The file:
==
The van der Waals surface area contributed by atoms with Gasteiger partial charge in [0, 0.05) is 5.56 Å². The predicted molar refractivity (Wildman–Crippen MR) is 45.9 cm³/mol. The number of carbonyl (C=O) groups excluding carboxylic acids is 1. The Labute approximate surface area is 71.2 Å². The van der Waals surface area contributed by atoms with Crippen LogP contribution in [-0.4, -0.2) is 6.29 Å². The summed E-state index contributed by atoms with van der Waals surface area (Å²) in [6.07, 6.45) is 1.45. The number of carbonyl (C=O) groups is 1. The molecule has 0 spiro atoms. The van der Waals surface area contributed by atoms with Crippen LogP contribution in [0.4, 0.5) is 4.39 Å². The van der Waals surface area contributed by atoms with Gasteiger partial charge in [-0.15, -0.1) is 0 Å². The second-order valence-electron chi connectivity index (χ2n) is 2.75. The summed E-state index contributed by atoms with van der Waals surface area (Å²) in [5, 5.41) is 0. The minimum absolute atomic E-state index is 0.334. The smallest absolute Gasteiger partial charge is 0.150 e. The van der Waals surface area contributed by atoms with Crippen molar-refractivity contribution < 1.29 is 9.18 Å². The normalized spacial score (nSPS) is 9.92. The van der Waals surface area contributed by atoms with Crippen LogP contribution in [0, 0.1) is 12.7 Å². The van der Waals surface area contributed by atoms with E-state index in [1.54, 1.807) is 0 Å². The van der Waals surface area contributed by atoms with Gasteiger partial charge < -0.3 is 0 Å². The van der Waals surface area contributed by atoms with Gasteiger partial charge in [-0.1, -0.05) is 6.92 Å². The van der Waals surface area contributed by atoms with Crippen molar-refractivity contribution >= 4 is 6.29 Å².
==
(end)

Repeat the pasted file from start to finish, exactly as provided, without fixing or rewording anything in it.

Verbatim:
The van der Waals surface area contributed by atoms with Gasteiger partial charge in [0, 0.05) is 5.56 Å². The predicted molar refractivity (Wildman–Crippen MR) is 45.9 cm³/mol. The number of carbonyl (C=O) groups excluding carboxylic acids is 1. The Labute approximate surface area is 71.2 Å². The van der Waals surface area contributed by atoms with Crippen LogP contribution in [-0.4, -0.2) is 6.29 Å². The summed E-state index contributed by atoms with van der Waals surface area (Å²) in [6.07, 6.45) is 1.45. The number of carbonyl (C=O) groups is 1. The molecule has 0 spiro atoms. The van der Waals surface area contributed by atoms with Crippen LogP contribution in [0.4, 0.5) is 4.39 Å². The van der Waals surface area contributed by atoms with Gasteiger partial charge in [-0.15, -0.1) is 0 Å². The second-order valence-electron chi connectivity index (χ2n) is 2.75. The summed E-state index contributed by atoms with van der Waals surface area (Å²) in [5, 5.41) is 0. The minimum absolute atomic E-state index is 0.334. The smallest absolute Gasteiger partial charge is 0.150 e. The van der Waals surface area contributed by atoms with Crippen molar-refractivity contribution < 1.29 is 9.18 Å². The normalized spacial score (nSPS) is 9.92. The van der Waals surface area contributed by atoms with Crippen LogP contribution in [0, 0.1) is 12.7 Å². The van der Waals surface area contributed by atoms with E-state index in [1.54, 1.807) is 0 Å². The van der Waals surface area contributed by atoms with Gasteiger partial charge < -0.3 is 0 Å². The van der Waals surface area contributed by atoms with Gasteiger partial charge in [-0.1, -0.05) is 6.92 Å². The van der Waals surface area contributed by atoms with Crippen molar-refractivity contribution >= 4 is 6.29 Å².